1D_Elasticity_02_Elastodynamics - Section 2.2 2.2...

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Section 2.2 Solid Mechanics Part II Kelly 23 2.2 One-dimensional Elastodynamics In rigid body dynamics, it is assumed that when a force is applied to one point of an object, every other point in the object is set in motion simultaneously. On the other hand, in static elasticity, it is assumed that the object is at rest and is in equilibrium under the action of the applied forces; the material may well have undergone considerable changes in deformation when first struck, but one is only concerned with the final static equilibrium state of the object. Elastostatics and rigid body dynamics are sufficiently accurate for many problems but when one is considering the effects of forces which are applied rapidly , or for very short periods of time, the effects must be considered in terms of the propagation of stress waves. 2.2.1 The Wave Equation Consider now the dynamic problem. In this case one considers the equation of motion: a b dx d ρ σ = + Equation of Motion (2.2.1a) dx du = ε Strain-Displacement Relation (2.2.1b) E = Constitutive Equation (2.2.1c) where a is the acceleration. Expressing the acceleration in terms of the displacement, one then obtains the dynamic version of Navier’s equation, 2 2 2 2 t u b x u E = + 1-D Navier’s Equation (2.2.2) In most situations, the body forces will be negligible, and so consider the partial differential equation 2 2 2 2 2 1 t u c x u = 1-D Wave Equation (2.2.3) where E c = (2.2.4) Equation 2.2.3 is the standard one-dimensional wave equation with wave speed c ; note from 2.2.4 that c has dimensions of velocity. The solution to 2.2.3 (see below) shows that a stress wave travels at speed c through the material from the point of disturbance, e.g. applied load. When the stress wave reaches a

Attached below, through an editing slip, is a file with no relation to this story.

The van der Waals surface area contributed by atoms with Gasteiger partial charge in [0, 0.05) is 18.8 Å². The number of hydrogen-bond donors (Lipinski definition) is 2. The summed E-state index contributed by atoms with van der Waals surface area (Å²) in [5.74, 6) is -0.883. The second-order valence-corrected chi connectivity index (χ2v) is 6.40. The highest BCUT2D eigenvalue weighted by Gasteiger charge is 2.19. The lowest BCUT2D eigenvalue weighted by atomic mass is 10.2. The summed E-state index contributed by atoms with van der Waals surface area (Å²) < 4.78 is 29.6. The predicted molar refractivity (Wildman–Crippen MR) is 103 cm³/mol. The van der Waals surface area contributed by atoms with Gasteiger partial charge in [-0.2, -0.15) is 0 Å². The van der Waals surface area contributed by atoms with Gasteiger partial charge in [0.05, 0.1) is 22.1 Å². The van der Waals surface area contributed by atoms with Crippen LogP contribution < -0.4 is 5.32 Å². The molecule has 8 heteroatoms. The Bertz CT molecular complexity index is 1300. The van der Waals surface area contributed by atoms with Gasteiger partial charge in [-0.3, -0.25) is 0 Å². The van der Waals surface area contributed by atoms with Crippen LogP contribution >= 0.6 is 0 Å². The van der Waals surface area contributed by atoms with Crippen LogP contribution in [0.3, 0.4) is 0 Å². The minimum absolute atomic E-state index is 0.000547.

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Section 2.2 Solid Mechanics Part II Kelly 24 given material particle, the particle vibrates about an equilibrium position, Fig. 2.2.1. Since the material is elastic, no energy is lost, and the solution predicts that the particles vibrate indefinitely, without damping or decay. Figure 2.2.1: stress wave travelling at speed c through an elastic rod This type of wave, where the disturbance (particle vibration) is in the same direction as the direction of wave propagation, is called a longitudinal wave . 2.2.2 Particle Velocities and Wave Speed Before examining the wave equation 2.2.3 directly, first re-express it as t v x = ρ σ (2.2.5) where v is the velocity. Consider an element of material which has just been reached by the stress wave, Fig. 2.2.2. The length of material passed by the stress wave in a time interval t Δ is t c Δ . During this time interval, the stressed material at the left-hand side of the element moves at (average) velocity v and so moves an amount t v Δ . The strain of the element is then the change in length divided by the original length: c v = ε (2.2.6) Under the small strain assumption, this implies that c v << 1 .
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This note was uploaded on 01/20/2012 for the course ENGINEERIN 2 taught by Professor Staff during the Fall '11 term at Auckland.

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1D_Elasticity_02_Elastodynamics - Section 2.2 2.2...

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